Dr. Margaret Rutherford: That’s a great question. I will tell you, and I promise you, I’m not being dramatic, just this year I’ve had two people have said to me, I wouldn’t be alive right now if I had not done this work. They actually were so miserable that they had those thoughts and they were so afraid they were going to act on them that that’s why they came into my practice. So I don’t think that’s true of everybody. But what I have heard is that, for example, one woman came, a young woman came into my office and she said there’s something about that term, “perfectly hidden depression” that I’m drawn to, and I’m not sure why. Well, come to find out. There was a lot of trauma in her lifetime that she had never talked about with anybody, didn’t even see it as trauma. When I used the term trauma, she started laughing. Oh, that’s not traumatic. And her father had hit her so violently when she was a young child that she’d had surgeries on her face.

Gabe Howard: Wow.

Dr. Margaret Rutherford: She didn’t consider that traumatic. So you’re trying to wake people up to the idea that what they have considered well, that was just my life or again, they have discounted it of what their reaction would be to someone else telling them that had happened in their lives, they would be horrified. And so you’re inviting people to get in touch with feelings. Another example, and this is gonna be about sexual abuse. So please listen carefully if you have any history of that. But a woman came in who had had a college sexual relationship, a boyfriend, that she had been with him for years, and he had been sexually abusive to her. When she first brought it up, she said, “You know, maybe this is important, maybe it’s not. But, you know, I should probably tell you about this relationship in college.” Yeah. I mean, it was very important in the way she was living her present life. So often these people just want you to confirm was this trauma, was this more difficult than I thought?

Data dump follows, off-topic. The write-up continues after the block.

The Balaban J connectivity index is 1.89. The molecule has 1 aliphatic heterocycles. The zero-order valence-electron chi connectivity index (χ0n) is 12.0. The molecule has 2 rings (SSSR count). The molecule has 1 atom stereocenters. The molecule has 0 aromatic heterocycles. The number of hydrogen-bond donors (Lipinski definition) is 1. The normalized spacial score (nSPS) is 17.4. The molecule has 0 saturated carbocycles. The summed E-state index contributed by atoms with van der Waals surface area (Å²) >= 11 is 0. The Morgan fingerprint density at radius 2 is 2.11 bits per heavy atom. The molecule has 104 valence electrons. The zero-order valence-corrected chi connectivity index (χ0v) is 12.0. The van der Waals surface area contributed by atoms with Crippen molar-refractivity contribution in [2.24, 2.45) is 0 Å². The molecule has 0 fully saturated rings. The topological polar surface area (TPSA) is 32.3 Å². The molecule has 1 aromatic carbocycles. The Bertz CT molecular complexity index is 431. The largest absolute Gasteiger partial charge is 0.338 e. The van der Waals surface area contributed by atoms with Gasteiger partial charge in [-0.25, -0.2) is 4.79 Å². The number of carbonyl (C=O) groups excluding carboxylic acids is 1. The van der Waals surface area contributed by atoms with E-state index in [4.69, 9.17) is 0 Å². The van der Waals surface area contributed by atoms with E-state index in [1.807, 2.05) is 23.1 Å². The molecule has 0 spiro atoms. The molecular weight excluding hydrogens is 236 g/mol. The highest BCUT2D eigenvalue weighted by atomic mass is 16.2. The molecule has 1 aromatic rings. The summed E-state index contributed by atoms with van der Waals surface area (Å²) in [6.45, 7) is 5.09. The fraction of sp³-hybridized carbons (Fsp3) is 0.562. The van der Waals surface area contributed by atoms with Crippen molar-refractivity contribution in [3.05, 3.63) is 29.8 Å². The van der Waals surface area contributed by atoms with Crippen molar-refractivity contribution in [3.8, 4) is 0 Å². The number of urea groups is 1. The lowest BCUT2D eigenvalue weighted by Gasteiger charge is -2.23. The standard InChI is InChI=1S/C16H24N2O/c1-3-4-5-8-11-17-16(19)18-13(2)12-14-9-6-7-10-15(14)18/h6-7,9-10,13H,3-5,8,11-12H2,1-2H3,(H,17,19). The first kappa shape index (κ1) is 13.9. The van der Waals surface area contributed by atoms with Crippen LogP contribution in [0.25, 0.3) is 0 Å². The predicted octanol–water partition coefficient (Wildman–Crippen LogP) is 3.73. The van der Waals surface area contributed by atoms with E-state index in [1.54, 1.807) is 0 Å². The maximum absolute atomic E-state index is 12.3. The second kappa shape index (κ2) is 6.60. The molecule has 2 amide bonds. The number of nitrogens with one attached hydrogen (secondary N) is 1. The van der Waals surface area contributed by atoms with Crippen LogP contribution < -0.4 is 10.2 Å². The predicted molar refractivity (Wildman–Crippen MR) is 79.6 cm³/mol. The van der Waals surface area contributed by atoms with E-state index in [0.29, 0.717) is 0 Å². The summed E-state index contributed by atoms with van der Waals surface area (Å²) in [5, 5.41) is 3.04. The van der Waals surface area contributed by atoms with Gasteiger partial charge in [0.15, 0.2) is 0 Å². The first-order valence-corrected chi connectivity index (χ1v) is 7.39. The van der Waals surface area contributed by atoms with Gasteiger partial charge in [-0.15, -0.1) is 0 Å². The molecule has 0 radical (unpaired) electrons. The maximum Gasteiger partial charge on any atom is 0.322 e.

Gabe Howard: It’s obviously interesting to think about what we see as trauma and other people versus what we think about as traumatizing for ourselves. The examples that you used. I’m like, oh yeah, that that’s absolutely traumatic. But maybe you don’t recognize that in yourself. Is this what you’re noticing? Could there be perfectly hidden trauma? I mean, does all of this sort of go hand in hand?

Dr. Margaret Rutherford: Huh, that’s an interesting kind of thought, isn’t it? Yes. I mean, I think we are in a culture often that tells us to buck up. Don’t call it a problem. You know, you’re whining. Quit it. It’s selfish to think about that. In fact, it’s one of the funny, not funny but ironic examples. Years ago, you know, I had 7 or 8 patients a day typically, and sometimes I run real tight between sessions and one person had gone and the other person who came in, I don’t know, a minute after her sat exactly where she had sat on the sofa so she could feel the warmth of the body, warmth from the sofa that was still holding that warmth from the other person. And she looked at me and she said, you know, all of a sudden I get this feeling that I bet that person’s problems are a lot more important than mine. I feel silly being here. And I looked at her and I said, so you felt warmth on the sofa and somehow you jumped to the idea and the belief that you’re not important. Why you’re here isn’t important. So help me understand that. Amazing to me how many people have things in their life that they have very courageously gotten through. And I admire their courage.